Price of life

Amer­i­can leg­is­la­tors are try­ing to put a tab on pharma firms charg­ing ex­or­bi­tantly for spe­cialty drugs


Gbe­came the poster boy for high ILEAD SCIENCES drug prices when it launched So­valdi to treat hep­ati­tis C, a course of treat­ment that cost us $84,000, or us $1,000 a pill. That shocked the world. There was out­rage even in the de­vel­oped world which has al­ways de­fended the high prices charged by in­no­va­tor com­pa­nies as the cost of en­cour­ag­ing R&D and bring­ing new drugs to the mar­ket. But even the US Congress saw red over the So­valdi price, which in In­dia has been slashed to us $900 for the course. Be­sides, Gilead’s patents on the drug are un­der chal­lenge.

Medi­care, Amer­ica’s na­tional in­sur­ance pro­gramme for se­niors which has 54 mil­lion mem­bers, found that its pay­out on hep­ati­tis C drugs had gone through the ceil­ing last year at an as­tro­nom­i­cal us $4.7 bil­lion, com­pared to just us $286 mil­lion the year be­fore. But other health in­sur­ance pro­grammes, Med­i­caid, for in­stance, which cov­ers 70 mil­lion pa­tients, paid a quar­ter of this amount for the same drugs. That’s be­cause Medi­care, un­like the oth­ers, is barred from ne­go­ti­at­ing drug prices with the pharma com­pa­nies.If one thought So­valdi was over­priced, there are other spe­cialty drugs which cost as much as us $311,000 for a year’s treat­ment of cys­tic fi­bro­sis.

Healthcare in­sur­ance com­pa­nies are not the only ones who are burn­ing up over the cost of drugs. Aca­demics, physi­cians and pol­icy an­a­lysts have been ques­tion­ing the high prices charged for medicines, spe­cially those used to treat can­cer—these cost around us $100,000 a year up from us $10,000 just 15 years ago—while rub­bish­ing the claims of the pharma in­dus­try. Re­search by doc­tors at­tached to the Na­tional In­sti­tutes of Health (nih) and the Mayo Foun­da­tion have dis­proved the usual jus­ti­fi­ca­tions used by com­pa­nies for their price goug­ing such as high cost of R&D, drug de­vel­op­ment, com­par­a­tive ben­e­fits to pa­tients and the abil­ity of mar­kets to set­tle prices to rea­son­able lev­els.All claims have shown to be false.

The in­ter­est­ing cor­ner in the fight against big pharma, though, is the states. Here, the re­volt is out in the open with leg­is­la­tors in five states, Cal­i­for­nia, Ore­gon, Penn­syl­va­nia, North Carolina and Mas­sachusetts, bring­ing out bills that seek trans­parency in drug pric­ing. One of the he­roes of this long de­layed upris­ing is Cal­i­for­nia Assem­bly mem­ber David Chiu,a Demo­crat from San Fran­cisco, who moved a bill ask­ing drug mak­ers to ex­plain their pric­ing, the first leg­isla­tive at­tempt to de­mand ac­count­abil­ity from the in­dus­try.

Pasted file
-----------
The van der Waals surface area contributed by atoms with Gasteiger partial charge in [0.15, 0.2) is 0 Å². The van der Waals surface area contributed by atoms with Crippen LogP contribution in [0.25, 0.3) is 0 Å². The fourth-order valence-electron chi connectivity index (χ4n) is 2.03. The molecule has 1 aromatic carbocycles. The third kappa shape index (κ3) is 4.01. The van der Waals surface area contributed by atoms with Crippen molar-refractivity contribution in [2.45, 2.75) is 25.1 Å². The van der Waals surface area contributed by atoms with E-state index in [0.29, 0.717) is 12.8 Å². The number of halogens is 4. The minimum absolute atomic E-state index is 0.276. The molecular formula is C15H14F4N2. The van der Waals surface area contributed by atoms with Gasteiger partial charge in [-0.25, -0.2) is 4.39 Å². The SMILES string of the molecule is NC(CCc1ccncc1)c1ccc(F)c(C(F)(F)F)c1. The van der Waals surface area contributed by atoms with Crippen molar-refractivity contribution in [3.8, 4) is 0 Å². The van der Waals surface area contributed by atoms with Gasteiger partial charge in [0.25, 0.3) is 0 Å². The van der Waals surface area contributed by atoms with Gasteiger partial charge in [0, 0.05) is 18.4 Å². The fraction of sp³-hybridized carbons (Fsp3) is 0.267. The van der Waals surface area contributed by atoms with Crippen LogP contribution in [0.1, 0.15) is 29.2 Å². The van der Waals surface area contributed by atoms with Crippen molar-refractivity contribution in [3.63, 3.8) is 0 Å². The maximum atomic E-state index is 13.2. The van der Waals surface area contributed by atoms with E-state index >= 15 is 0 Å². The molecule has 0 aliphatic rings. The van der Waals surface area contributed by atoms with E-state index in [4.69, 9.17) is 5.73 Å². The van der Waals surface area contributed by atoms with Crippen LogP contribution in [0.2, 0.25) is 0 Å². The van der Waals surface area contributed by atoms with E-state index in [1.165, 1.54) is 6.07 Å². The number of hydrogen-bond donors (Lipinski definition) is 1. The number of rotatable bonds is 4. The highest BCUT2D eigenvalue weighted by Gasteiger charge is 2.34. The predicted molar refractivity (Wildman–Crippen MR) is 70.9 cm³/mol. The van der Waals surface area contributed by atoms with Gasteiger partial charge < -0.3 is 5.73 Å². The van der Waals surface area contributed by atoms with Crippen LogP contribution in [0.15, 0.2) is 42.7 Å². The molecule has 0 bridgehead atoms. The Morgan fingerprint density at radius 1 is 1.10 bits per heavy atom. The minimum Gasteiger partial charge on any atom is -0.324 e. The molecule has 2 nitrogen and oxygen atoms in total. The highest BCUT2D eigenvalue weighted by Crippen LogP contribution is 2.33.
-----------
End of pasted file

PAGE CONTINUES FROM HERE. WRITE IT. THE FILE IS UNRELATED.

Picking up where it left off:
Chiu’s trail­blaz­ing Pre­scrip­tion Drug Pric­ing Trans­parency Act would have forced drug com­pa­nies to re­port prof­its and pro­duc­tion ex­penses for any drug whose treat­ment ex­ceeds us $10,000. More sig­nif­i­cantly, they would have to ex­plain ex­pen­di­ture re­lated to sev­eral steps of the drug­mak­ing process, in­clud­ing a breakup of re­search and reg­u­la­tory costs, apart from mar­ket­ing and advertising costs.In sum, ev­ery as­pect would need au­dit­ing.

That move, as ex­pected, was de­feated with big pharma swing­ing into ac­tion with a prac­tised de­fence to stymie the bill. But an un­de­terred Chiu says he would bring a re­vised ver­sion next Jan­uary. A sim­i­lar bill was stalled in Ore­gon, but the fires are spread­ing with in­flu­en­tial pa­pers like the New York Times urg­ing law­mak­ers to act on the “run­away drug prices”.

In­dus­try’s whine is that some of the costs are hard to quan­tify and that com­pil­ing the data would be bur­den­some. In­ter­est­ingly, in In­dia too we have heard this ex­cuse. Bayer, while chal­leng­ing a com­pul­sory li­cence is­sued to Natco for its can­cer drug So­rafenib, had claimed the roy­alty rate was too low for the costs it had in­curred. Yet, it failed to give the Supreme Court its break-up of R&D ex­penses claim­ing that 98 per cent of the cost was on ac­count of failed drugs, which made pre­cise ac­counts im­pos­si­ble. In­dia’s Supreme Court did not buy this ar­gu­ment. Nei­ther should the peo­ple of Amer­ica.


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